Forgiving Grave Wrongs

In Christopher Allers & Marieke Smit (eds.), Forgiveness In Perspective. Rodopi Press (2010)
Authors
Alisa Carse
Georgetown University
Lynne Tirrell
University of Connecticut
Abstract
We introduce what we call the Emergent Model of forgiving, which is a process-based relational model conceptualizing forgiving as moral and normative repair in the wake of grave wrongs. In cases of grave wrongs, which shatter the victim’s life, the Classical Model of transactional forgiveness falls short of illuminating how genuine forgiveness can be achieved. In a climate of persistent threat and distrust, expressions of remorse, rituals and gestures of apology, and acts of reparation are unable to secure the moral confidence and trust required for moral repair, much less for forgiveness. Without the rudiments of a shared moral world — a world in which, at the very least, the survivor’s violation can be collectively recognized as a violation, and her moral status and authority collectively acknowledged and respected — expressions of remorse, gestures and rituals of apology, or promises of compensation have no authority as meaningful communicative acts with reparative significance. Accordingly, we argue that repair in the wake of traumatic violence involves ‘world-building,’ which supports the ability of survivors to move from despair to hope, from radical and disabling distrust to trust and engagement, and thus from impotence to effective agency. Our Emergent Model treats forgiveness as a slowly developing outcome of a series of changes in a person’s relationship to the trauma and its aftermath, in which moral agency is regained. We argue that forgiveness after grave wrongs and world-shattering harm, when it occurs, emerges from other phenomena, such as cohabitation within a community, gestures of reconciliation, working on shared projects, the developing of trust. On this view, forgiveness is an emergent phenomenon; it entails taking and exercising normative power—coming to claim one’s own moral authority in relation to oneself, one’s assailant, and one’s community. The processes that ultimately constitute forgiving are part and parcel of normative repair more broadly construed.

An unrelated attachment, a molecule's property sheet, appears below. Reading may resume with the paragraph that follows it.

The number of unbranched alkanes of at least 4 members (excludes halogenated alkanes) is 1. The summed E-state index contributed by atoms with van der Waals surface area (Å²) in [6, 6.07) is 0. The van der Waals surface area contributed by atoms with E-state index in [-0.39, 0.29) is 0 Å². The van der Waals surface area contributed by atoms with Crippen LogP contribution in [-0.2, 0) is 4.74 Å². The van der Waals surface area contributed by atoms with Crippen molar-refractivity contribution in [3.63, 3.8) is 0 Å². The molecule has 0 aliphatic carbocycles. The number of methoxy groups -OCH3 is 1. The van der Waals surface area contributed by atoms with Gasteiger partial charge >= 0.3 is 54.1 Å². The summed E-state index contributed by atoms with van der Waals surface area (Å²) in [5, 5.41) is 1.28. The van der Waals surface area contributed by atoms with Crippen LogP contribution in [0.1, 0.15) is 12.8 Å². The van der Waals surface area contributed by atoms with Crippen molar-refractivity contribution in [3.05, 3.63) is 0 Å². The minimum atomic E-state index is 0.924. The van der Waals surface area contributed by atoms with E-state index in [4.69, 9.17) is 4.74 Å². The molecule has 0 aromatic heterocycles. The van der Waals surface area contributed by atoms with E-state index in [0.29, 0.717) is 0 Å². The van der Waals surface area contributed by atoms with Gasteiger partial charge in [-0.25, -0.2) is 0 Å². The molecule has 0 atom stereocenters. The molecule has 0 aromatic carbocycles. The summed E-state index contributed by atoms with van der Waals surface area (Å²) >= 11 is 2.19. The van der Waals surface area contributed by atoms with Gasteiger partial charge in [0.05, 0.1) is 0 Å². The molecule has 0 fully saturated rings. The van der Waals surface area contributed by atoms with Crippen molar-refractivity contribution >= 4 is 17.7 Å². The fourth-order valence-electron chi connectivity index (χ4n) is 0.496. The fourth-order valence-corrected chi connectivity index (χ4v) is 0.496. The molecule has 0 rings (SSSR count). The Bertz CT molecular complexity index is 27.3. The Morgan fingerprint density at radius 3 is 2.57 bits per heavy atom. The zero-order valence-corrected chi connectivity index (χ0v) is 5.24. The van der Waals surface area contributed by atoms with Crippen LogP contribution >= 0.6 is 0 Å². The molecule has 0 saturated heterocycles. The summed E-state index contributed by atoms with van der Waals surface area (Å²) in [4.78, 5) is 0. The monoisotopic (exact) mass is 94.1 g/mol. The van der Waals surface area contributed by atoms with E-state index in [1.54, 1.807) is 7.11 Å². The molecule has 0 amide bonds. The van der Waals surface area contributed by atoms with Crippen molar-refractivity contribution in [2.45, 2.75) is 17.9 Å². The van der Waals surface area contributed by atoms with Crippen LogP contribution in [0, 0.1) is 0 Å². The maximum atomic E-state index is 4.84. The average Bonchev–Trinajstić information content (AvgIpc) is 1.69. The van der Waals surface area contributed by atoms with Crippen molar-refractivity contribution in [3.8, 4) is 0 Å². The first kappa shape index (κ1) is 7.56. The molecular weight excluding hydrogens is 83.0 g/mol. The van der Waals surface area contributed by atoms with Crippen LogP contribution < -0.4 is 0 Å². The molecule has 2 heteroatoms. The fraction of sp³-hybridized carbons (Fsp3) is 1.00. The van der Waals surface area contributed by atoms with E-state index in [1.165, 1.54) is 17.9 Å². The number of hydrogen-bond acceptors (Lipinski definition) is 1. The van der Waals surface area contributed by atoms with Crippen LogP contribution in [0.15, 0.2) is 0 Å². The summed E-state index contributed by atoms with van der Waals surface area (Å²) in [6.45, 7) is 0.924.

Keywords Forgiveness  Apology  Genocide  Reconciliation  Moral repair  Mutual recognition  Trauma  Trust  World-building  Rwanda
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